In 2021, worldwide, the costs of the ten worst disasters caused by climate change totaled more than $170 billion. It was the fourth time in the last five years that we have suffered that level of damages. Scientists expect next year to be even worse.
Insurance companies, like Zurich-based Swiss Re, bear the brunt of the costs of extreme weather. During the last decade, losses have been rising 5-6 percent per year, according to Swiss Re's recent analysis. They expect at least one $10 billion catastrophe, such as severe flooding, a winter storm, or a massive wildfire will be part of the new normal in weather changes.
What is worse, more than ever before, extreme weather events are striking densely populated areas. That is one reason why these disasters are so costly. As we continue to spew greenhouse gases into the air, as global temperatures continue to climb, scientists believe that future annual insurance losses will continue to far exceed the $100 billion mark.
Hurricane Ida, according to a U.K.-based, non-profit organization called Christian Aid, took first place in U.S. damages in 2021. The August storm made landfall in Louisiana as a Category 4, costing $65 billion in damages as it made its way across the Eastern part of the country. July's Western European floods came in second with a price tag of $43 billion. In February 2021, the winter storm that paralyzed Texas, damaging the state's electrical grid, racked up $23 billion in losses.
While Louisiana was dealing with Hurricane Ida, China's Henan Province was hit by massive flooding, accounting for $17.6 billion in destruction. British Columbia saw record-setting rainfall in November 2021, which cost Canada $7.5 billion.
Some of the other disasters that didn't make the grade, but cost billions of dollars, nonetheless, were Cyclone Yaws in India and Bangladesh, Australian flooding in March that displaced 18,000 people and cost $2.1 billion in damages, the Parana River drought in Latin America, which impacted jobs and lives in Brazil, Argentina, and Paraguay. I could go on and on.
But by no means does this partial list of climate disasters accurately reflect the total cost of climate change in 2021. These damage assessments were completed, for example, prior to the Dec. 11, 2021, six-state trail of devastation caused by more than 40 tornadoes in the U.S. Costs of that catastrophe are estimated to total $3.7 billion. It will be months before we know the true costs of climate change in 2021.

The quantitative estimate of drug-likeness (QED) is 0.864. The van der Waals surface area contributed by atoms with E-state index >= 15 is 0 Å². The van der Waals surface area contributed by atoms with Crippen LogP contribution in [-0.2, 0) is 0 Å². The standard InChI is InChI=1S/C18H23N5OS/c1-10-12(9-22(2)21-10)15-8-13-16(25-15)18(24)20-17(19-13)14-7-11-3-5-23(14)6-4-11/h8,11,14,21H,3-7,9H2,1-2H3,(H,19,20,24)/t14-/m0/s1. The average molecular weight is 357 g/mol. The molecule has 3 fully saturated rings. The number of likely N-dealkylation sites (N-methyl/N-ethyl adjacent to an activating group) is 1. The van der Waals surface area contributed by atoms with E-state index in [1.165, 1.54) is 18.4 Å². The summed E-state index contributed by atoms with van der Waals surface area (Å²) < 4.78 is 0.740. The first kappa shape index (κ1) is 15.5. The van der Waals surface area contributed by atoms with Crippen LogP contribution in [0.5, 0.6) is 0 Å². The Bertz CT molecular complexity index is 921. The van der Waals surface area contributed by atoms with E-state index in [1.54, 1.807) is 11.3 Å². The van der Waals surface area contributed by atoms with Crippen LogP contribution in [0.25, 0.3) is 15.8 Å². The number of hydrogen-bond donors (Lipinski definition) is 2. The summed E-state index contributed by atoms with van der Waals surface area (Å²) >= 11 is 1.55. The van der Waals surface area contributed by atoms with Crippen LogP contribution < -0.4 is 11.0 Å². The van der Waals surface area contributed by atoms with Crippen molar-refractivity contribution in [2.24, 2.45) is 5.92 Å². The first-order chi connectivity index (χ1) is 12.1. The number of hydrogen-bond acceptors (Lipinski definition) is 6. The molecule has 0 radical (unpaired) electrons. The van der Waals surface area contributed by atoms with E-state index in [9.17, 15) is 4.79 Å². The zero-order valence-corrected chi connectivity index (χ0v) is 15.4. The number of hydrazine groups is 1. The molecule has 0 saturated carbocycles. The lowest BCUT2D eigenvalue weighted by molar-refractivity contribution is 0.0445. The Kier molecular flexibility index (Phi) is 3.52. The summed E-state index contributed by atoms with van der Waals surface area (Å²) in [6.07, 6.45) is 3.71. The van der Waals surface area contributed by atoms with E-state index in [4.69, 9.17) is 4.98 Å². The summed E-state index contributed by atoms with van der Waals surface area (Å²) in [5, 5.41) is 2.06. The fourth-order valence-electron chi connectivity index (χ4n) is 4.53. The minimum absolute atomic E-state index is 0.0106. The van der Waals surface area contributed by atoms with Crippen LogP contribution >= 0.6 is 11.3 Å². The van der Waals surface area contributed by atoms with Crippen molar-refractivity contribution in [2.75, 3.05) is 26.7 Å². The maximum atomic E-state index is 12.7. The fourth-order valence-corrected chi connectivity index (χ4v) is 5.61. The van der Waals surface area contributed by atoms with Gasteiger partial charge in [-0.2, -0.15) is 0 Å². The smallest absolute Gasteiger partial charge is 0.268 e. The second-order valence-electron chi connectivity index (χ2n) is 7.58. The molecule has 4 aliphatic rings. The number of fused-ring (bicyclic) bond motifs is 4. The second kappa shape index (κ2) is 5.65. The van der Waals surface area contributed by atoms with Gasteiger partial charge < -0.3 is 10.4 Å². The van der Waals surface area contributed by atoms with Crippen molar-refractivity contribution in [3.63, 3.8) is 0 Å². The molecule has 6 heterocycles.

Unfortunately, most experts tend to focus on the financial costs to wealthier countries, which typically have higher property values. It is also in developed nations that insurance companies conduct most of their business. Many of this year's worst weather events have occurred in poorer nations, which have contributed far less to climate change, but have suffered disproportionately more in lives lost and in suffering.
In the beginning of 2021, 17 scientists in Australia, Mexico, and the U.S. co-authored a perspective paper in the journal "Frontiers in Conservation Science." They concluded that much of humankind was in a state of denial when it came to climate change. I happen to agree with that view. As we draw closer to a "collapse in civilization as we know it," governments and political parties all but sit on their hands as the world burns.
For example, President Biden's infrastructure bill earmarked $47 billion to help communities to prepare for a new age of climate catastrophes. That was far less than the $88 billion in costs of just two of the nation's extreme weather events this year. And yet members of both political parties fought tooth and nail to reduce that amount!
The worldwide pandemic is small potatoes, in my opinion, compared to the era of devastation that we are now entering. Get real, people. The loss of biodiversity, climate disruption, unbridled human consumption, and exploding population growth, if left unaddressed, will make the lives we live today ecologically unsustainable.
While we may all be shocked, (even worried for a day or two) by 40 tornadoes overnight in six states, imagine what will happen when downtown Manhattan, Chicago, or Boston experience similar events. Unfortunately, by then it will be too little too late.
Bill Schmick is the founding partner of Onota Partners, Inc., in the Berkshires. His forecasts and opinions are purely his own and do not necessarily represent the views of Onota Partners Inc. (OPI). None of his commentary is or should be considered investment advice. Direct your inquiries to Bill at 1-413-347-2401 or email him at firstname.lastname@example.org.
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